LOS ANGELES – Devon Sanford’s mother was diagnosed with pancreatic cancer when he was in the eighth grade. After barely finishing at Los Angeles’s Henry Clay Middle School, he never enrolled in high school. Instead, he spent what should have been his freshman year caring for his mother and waiting for the police to show up asking why he wasn’t in school. No one ever came.
“That was the crazy part,” he said. “Nobody called or nothing.”
Although the majority of dropouts leave in high school, thousands of California students never make it to the ninth grade. Legislative efforts to draw attention to the problem have fallen by wayside. With most dropout prevention and recovery efforts centered on the upper grades – and previous statewide budget problems that cut resources – these students slip through the cracks early on and are faced with bleak futures unless they find their own way back.
“How these kids never get on the radar – how is it that nobody realized they never started high school – it’s baffling,” said Phil Matero, director of YouthBuild Charter School of California, a school that enrolls former dropouts in the Los Angeles area.
For more than two decades, California, like several states, has recorded the thousands of students who leave school during seventh and eighth grade. In 2012-2013, for instance, more than 6,400 middle schoolers dropped out, according state Department of Education data.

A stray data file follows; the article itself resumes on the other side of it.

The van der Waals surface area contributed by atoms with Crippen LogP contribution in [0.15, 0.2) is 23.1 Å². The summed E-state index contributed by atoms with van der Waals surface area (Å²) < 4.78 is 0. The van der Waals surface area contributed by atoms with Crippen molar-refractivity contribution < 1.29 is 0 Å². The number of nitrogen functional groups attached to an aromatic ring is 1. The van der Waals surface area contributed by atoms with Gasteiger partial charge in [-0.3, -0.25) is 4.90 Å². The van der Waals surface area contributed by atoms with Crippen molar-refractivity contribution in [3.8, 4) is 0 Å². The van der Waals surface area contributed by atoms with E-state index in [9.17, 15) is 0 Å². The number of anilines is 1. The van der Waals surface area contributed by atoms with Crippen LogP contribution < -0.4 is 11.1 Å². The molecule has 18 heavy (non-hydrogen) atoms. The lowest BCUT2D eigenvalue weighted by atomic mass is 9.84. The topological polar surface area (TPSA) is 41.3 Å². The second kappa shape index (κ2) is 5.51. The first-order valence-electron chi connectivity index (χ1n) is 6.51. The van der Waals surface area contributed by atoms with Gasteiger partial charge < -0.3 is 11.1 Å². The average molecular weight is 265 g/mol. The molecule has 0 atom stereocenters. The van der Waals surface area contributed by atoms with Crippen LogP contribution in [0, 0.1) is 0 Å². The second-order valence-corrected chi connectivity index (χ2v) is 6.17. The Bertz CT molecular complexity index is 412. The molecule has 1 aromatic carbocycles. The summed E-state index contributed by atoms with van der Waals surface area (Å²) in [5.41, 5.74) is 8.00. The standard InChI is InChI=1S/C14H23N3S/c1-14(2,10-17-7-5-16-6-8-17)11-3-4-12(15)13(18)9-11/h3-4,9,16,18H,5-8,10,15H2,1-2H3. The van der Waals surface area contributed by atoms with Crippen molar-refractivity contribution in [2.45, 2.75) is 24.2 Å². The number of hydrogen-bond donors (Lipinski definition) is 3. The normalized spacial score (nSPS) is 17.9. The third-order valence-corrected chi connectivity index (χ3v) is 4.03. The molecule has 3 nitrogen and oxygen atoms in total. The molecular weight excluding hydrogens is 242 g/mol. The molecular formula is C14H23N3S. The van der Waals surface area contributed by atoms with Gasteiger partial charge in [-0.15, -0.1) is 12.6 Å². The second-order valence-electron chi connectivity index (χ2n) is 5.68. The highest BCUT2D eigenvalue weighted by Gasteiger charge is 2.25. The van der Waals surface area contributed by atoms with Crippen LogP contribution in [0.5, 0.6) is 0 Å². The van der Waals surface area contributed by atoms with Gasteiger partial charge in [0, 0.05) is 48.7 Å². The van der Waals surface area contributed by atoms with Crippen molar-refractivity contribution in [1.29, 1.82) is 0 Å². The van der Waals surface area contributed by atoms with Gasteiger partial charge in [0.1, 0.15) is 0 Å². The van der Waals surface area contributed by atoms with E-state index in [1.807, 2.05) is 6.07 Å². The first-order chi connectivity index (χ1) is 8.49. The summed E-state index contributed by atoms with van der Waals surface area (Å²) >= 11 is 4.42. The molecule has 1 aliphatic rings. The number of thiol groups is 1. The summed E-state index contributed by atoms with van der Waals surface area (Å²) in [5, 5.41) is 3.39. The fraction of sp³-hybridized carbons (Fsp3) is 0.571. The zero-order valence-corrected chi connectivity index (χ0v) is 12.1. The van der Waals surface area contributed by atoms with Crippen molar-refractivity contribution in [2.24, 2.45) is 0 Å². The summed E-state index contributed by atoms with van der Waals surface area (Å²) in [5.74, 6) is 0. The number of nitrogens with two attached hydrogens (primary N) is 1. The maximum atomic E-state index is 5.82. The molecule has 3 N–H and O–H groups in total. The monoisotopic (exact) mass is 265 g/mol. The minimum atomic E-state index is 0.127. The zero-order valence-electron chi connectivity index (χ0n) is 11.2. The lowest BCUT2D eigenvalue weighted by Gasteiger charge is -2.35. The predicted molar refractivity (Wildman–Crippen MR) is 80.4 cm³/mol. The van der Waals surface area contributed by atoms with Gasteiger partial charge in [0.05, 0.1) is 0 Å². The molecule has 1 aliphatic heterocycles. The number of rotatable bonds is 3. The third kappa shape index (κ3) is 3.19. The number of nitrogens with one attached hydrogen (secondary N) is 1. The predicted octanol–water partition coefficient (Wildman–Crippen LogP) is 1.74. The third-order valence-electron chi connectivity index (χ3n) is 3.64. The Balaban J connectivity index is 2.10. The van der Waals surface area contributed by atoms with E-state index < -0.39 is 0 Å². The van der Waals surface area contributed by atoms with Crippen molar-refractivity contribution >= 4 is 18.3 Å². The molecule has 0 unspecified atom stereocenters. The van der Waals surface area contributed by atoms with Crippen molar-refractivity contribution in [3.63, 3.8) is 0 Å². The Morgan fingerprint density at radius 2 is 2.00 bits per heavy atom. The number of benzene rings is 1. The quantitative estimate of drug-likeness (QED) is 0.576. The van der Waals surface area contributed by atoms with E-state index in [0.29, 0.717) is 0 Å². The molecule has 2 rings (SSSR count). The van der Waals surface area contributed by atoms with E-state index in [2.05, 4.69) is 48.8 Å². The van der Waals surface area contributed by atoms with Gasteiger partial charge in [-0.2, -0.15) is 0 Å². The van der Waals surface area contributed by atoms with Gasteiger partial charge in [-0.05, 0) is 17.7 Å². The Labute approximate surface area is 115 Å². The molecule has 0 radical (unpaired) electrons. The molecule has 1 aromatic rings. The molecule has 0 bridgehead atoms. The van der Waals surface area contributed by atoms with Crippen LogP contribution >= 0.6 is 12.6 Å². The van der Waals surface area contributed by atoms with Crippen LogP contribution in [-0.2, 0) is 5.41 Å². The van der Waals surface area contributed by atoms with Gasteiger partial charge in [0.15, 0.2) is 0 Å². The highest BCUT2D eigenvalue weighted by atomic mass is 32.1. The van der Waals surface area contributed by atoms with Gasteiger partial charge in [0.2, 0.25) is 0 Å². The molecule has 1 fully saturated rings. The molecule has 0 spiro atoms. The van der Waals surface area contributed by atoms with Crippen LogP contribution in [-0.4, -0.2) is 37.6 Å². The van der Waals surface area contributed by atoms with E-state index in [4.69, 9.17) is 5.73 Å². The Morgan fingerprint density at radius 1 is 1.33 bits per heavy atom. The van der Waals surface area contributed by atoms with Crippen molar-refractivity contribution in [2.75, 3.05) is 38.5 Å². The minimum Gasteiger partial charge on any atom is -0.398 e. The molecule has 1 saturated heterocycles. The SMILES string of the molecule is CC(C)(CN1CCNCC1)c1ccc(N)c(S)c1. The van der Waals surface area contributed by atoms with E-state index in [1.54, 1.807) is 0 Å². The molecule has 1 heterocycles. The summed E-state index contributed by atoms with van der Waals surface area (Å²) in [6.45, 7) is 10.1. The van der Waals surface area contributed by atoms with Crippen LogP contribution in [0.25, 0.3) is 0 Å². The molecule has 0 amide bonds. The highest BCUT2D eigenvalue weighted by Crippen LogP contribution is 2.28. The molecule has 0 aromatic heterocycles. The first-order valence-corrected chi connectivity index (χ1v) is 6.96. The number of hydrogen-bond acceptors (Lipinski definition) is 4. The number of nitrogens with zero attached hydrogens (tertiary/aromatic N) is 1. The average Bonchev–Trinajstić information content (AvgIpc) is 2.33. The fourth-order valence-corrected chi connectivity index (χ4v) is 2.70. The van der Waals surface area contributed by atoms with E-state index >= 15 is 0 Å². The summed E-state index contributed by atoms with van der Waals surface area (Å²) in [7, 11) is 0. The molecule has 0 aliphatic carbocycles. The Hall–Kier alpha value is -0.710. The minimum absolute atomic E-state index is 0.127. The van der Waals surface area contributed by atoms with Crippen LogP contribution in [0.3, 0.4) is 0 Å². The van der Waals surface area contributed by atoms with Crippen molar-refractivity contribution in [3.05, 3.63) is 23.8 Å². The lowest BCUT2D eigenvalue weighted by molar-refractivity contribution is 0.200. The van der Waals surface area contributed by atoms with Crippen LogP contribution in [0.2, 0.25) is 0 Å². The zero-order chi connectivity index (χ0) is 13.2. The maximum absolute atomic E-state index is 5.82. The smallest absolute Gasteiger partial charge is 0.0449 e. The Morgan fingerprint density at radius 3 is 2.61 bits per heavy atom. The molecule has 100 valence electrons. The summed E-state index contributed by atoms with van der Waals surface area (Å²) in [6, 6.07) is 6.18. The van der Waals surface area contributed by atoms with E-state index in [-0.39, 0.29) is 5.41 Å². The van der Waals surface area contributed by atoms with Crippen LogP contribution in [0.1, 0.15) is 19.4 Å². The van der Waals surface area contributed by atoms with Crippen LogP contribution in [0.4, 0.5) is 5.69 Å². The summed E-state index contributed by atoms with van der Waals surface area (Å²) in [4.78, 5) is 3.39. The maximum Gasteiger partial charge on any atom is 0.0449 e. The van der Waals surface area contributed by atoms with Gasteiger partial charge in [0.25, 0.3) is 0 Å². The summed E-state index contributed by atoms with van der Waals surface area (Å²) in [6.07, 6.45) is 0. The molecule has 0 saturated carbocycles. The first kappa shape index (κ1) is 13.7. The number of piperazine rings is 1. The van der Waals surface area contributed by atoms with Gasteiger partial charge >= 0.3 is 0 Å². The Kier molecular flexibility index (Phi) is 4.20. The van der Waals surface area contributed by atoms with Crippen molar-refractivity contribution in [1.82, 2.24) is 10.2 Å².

A 2009 bill pushed the state to go further and required publication of a middle school dropout rate, which, much like a high school dropout rate, would compare all students who started in seventh grade to those that enrolled in ninth grade two years later. The state has never produced this figure.
Tina Jung, a spokesperson for the Department of Education, said that it does not receive extra funding to comply and that calculating the middle school dropout rate requires additional money.
Budget cuts aren’t an excuse, according to former-State Senator Gloria Romero. “The Department of Education can’t just pick and choose what it wants to do because it doesn’t like the funding,” said Romero, who sponsored the 2009 legislation. “The law is the law.”
Middle school “has too long been ignored,” she added.
California’s high school dropouts are more numerous, and receive more attention. For the class of 2012-2013, California had an 11.4 percent high school dropout rate, losing more than 56,000 students. Annual press releases about high school graduation statistics only briefly mention the fact that many students drop out before ninth grade.